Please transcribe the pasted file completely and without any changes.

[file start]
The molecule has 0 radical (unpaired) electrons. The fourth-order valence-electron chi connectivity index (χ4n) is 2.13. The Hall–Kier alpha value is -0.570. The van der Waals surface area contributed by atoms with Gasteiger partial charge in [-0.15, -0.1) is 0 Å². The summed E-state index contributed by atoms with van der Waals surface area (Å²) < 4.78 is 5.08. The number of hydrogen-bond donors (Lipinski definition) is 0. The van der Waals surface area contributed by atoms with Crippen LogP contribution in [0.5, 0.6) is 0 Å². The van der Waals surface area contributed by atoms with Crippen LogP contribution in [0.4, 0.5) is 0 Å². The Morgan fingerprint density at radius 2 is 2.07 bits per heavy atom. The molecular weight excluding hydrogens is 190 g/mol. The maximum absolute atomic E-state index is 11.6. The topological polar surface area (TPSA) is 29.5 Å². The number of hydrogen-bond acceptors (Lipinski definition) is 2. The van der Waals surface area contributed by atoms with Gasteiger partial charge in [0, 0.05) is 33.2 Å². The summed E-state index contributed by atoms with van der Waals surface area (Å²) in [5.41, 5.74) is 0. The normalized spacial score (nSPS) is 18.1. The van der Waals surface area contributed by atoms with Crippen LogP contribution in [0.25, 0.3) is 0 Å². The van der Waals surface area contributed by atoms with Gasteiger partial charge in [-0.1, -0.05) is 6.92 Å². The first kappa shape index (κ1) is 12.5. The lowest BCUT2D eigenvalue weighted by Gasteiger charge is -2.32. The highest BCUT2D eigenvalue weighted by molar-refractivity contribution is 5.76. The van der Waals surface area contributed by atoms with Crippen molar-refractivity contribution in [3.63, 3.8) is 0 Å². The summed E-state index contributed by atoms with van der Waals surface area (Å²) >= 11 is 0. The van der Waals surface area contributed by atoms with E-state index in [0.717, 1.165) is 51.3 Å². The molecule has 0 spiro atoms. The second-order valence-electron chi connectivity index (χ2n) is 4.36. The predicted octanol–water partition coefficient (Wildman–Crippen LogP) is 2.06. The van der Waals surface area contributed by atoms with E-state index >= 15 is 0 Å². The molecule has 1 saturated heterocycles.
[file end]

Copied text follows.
The molecule has 0 radical (unpaired) electrons. The fourth-order valence-electron chi connectivity index (χ4n) is 2.13. The Hall–Kier alpha value is -0.570. The van der Waals surface area contributed by atoms with Gasteiger partial charge in [-0.15, -0.1) is 0 Å². The summed E-state index contributed by atoms with van der Waals surface area (Å²) < 4.78 is 5.08. The number of hydrogen-bond donors (Lipinski definition) is 0. The van der Waals surface area contributed by atoms with Crippen LogP contribution in [0.5, 0.6) is 0 Å². The van der Waals surface area contributed by atoms with Crippen LogP contribution in [0.4, 0.5) is 0 Å². The Morgan fingerprint density at radius 2 is 2.07 bits per heavy atom. The molecular weight excluding hydrogens is 190 g/mol. The maximum absolute atomic E-state index is 11.6. The topological polar surface area (TPSA) is 29.5 Å². The number of hydrogen-bond acceptors (Lipinski definition) is 2. The van der Waals surface area contributed by atoms with Gasteiger partial charge in [0, 0.05) is 33.2 Å². The summed E-state index contributed by atoms with van der Waals surface area (Å²) in [5.41, 5.74) is 0. The normalized spacial score (nSPS) is 18.1. The van der Waals surface area contributed by atoms with Crippen LogP contribution in [0.25, 0.3) is 0 Å². The van der Waals surface area contributed by atoms with Gasteiger partial charge in [-0.1, -0.05) is 6.92 Å². The first kappa shape index (κ1) is 12.5. The lowest BCUT2D eigenvalue weighted by Gasteiger charge is -2.32. The highest BCUT2D eigenvalue weighted by molar-refractivity contribution is 5.76. The van der Waals surface area contributed by atoms with Crippen molar-refractivity contribution in [3.63, 3.8) is 0 Å². The summed E-state index contributed by atoms with van der Waals surface area (Å²) >= 11 is 0. The van der Waals surface area contributed by atoms with E-state index in [0.717, 1.165) is 51.3 Å². The molecule has 0 spiro atoms. The second-order valence-electron chi connectivity index (χ2n) is 4.36. The predicted octanol–water partition coefficient (Wildman–Crippen LogP) is 2.06. The van der Waals surface area contributed by atoms with E-state index >= 15 is 0 Å². The molecule has 1 saturated heterocycles.